Cut tips and tails off of 1/2 pound of okra and quickly fry in a little bit of oil. Set aside.
Make your curry sauce by combining chili powder, turmeric, cumin, and the flesh of 1/2 coconut in a blender. Here, I had to get creative. Now, I like to be challenged in a recipe, and I like to try new things. But I've not yet summoned the energy to mess with a coconut, and I wasn't about to at 7:00 pm on a weeknight. Instead, I tried reconstituting some unsweetened dried coconut in warm water for about 15 minutes.
This worked just fine for the purposes of making this sauce. The biggest problem with using a coconut substitute was that I had no idea how much coconut flesh is in 1/2 of a coconut, so I just guessed. It wound up making a lot more sauce than was absolutely necessary, but where's the sin in that. (Here is your word of the day: coconut flesh is technically called endosperm.) Combine these spices with 1 c yogurt.
Heat oil in a skillet and add mustard seeds and 1 red chili pepper. Whenever I cook with mustard seeds, I like to make sure the lid is cocked on my skillet until all the seeds have popped -- it allows for steam to escape, but keeps the mess in the kitchen to a minimum since those seeds want to pop out of the pan and all over the place.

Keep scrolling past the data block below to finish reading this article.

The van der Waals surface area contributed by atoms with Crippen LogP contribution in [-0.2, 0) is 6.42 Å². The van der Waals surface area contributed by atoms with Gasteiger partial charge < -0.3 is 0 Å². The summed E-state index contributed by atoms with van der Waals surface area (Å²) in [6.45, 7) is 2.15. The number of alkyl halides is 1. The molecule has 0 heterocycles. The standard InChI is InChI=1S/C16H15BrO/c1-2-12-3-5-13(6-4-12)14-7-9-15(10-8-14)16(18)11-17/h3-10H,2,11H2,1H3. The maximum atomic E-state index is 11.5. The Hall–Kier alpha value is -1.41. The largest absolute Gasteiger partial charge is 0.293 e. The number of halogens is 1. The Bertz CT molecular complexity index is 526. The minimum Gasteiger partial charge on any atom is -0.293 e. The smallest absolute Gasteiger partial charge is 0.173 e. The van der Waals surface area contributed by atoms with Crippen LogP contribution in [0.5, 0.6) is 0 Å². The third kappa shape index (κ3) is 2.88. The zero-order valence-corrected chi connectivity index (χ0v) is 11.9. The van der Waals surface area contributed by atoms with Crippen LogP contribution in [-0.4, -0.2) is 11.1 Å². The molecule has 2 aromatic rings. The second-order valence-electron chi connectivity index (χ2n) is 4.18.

If you've never used mustard seeds before, it's quite easy to cook with them. In many ways, it's like cooking popcorn -- heat your oil and add the seed to the hot oil. As with popcorn, you're going to want a lid at least partially covering your pot. Also, as with popcorn, it will be obvious when the popping begins, and when it slows and eventually ends. Unlike popcorn, the whole process (once the oil is hot) will only take 30 seconds or so.
Once the seeds have popped, add your okra. With the okra added to the pan, now add your yogurt sauce. Lower the heat and cook gently, stirring to keep the sauce from separating.
I added cilantro and curry leaves for a finish.
And, served over rice.
Several years ago, I was traveling through parts of India (by far the most delicious country I've traveled through). This dish reminded me of the aloo subzi I frequently had for breakfast when I was there - a curried potato stew served with morning puri bread and strong English tea. It's a far cry from our sugar-heavy breakfasts, but a delicious and filling way to start the day.
Farm box ingredients used: okra, red chili pepper